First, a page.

Duration differentiates the timing of contracted cash flows between a zero-coupon bond and a periodic interest-payment bond, even if both have the same stated maturity. Modified duration measures the percentage change in the price of a financial instrument for a change in market interest rates.
For some financial instruments, cash flows can change dramatically in different interest-rate environments.
The difference is especially meaningful for mortgages and mortgage-backed securities due to the embedded prepayment option that the borrower may exercise at any time but is more likely to exercise as mortgage rates fall.
A fixed-income financial instrument without any option properties will produce results similar to a modified and effective duration. Even when there is an explicit or implicit call (or put) option on the financial instrument, the difference is not dramatic over certain ranges of interest rates-especially when the option is far “out of the money.
At higher interest rates, the homeowner’s implicit call option is not important. After all, consumers are not likely to refinance a mortgage at higher rates. As rates come down, and the homeowner’s prepayment option is more likely to be exercised. This is when the results of effective and modified duration become meaningful.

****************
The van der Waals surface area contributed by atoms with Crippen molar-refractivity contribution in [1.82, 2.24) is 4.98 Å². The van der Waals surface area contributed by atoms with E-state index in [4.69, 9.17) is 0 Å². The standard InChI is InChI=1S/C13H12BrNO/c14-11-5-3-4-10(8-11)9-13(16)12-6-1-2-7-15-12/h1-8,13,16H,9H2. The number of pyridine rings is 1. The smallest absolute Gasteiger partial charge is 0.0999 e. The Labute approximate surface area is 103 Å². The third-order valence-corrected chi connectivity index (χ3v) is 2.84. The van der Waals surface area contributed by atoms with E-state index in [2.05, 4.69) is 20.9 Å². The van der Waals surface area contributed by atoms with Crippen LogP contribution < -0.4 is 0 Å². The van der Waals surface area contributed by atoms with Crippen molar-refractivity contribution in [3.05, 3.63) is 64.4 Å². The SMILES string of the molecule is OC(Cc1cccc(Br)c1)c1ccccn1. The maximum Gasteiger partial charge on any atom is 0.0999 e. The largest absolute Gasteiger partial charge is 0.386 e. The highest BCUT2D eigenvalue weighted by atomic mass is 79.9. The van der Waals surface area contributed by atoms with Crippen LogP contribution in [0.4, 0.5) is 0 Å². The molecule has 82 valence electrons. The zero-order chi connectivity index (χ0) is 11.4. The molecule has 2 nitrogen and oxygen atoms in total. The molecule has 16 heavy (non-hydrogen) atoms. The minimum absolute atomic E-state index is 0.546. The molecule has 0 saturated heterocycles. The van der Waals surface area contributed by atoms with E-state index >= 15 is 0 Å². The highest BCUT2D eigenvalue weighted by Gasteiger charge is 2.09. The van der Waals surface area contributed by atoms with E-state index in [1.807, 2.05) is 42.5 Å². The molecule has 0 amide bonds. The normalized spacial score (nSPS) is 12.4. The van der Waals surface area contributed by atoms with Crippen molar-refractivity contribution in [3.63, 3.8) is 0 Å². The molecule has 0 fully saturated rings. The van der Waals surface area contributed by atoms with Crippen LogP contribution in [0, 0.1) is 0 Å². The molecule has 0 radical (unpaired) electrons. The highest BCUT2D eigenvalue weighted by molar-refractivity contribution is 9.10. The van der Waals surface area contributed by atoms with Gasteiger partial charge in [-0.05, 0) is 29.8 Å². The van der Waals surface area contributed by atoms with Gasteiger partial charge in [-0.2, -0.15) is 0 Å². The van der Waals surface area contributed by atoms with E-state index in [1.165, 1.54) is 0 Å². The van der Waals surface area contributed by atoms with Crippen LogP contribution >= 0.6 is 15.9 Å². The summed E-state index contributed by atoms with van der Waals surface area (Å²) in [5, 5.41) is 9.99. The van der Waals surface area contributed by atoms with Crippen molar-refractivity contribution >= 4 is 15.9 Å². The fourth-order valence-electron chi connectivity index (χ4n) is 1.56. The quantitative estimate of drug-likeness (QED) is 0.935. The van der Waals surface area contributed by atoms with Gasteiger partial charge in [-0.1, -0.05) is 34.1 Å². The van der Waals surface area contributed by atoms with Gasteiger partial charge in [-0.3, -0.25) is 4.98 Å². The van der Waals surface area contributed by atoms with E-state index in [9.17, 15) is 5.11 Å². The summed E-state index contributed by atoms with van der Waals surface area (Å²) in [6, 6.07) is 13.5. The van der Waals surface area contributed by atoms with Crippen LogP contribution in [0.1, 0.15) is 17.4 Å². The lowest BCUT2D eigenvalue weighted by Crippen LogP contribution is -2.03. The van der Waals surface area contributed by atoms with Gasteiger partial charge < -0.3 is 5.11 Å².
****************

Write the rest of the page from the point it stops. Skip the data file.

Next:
Effective duration is used to estimate the price change for a given change in interest rates and is mathematically calculated as the price of the financial instrument (for example, a bond) given a general decline in interest rates (a parallel downward shift in the yield curve) minus the bond price given a general increase in interest rates (an upward parallel shift in the yield curve) divided by twice the current price times the shift in basis points of the yield curve.
The Callable Bond
Consider two bonds, one that has no option and the other that has a call option beginning in the second year.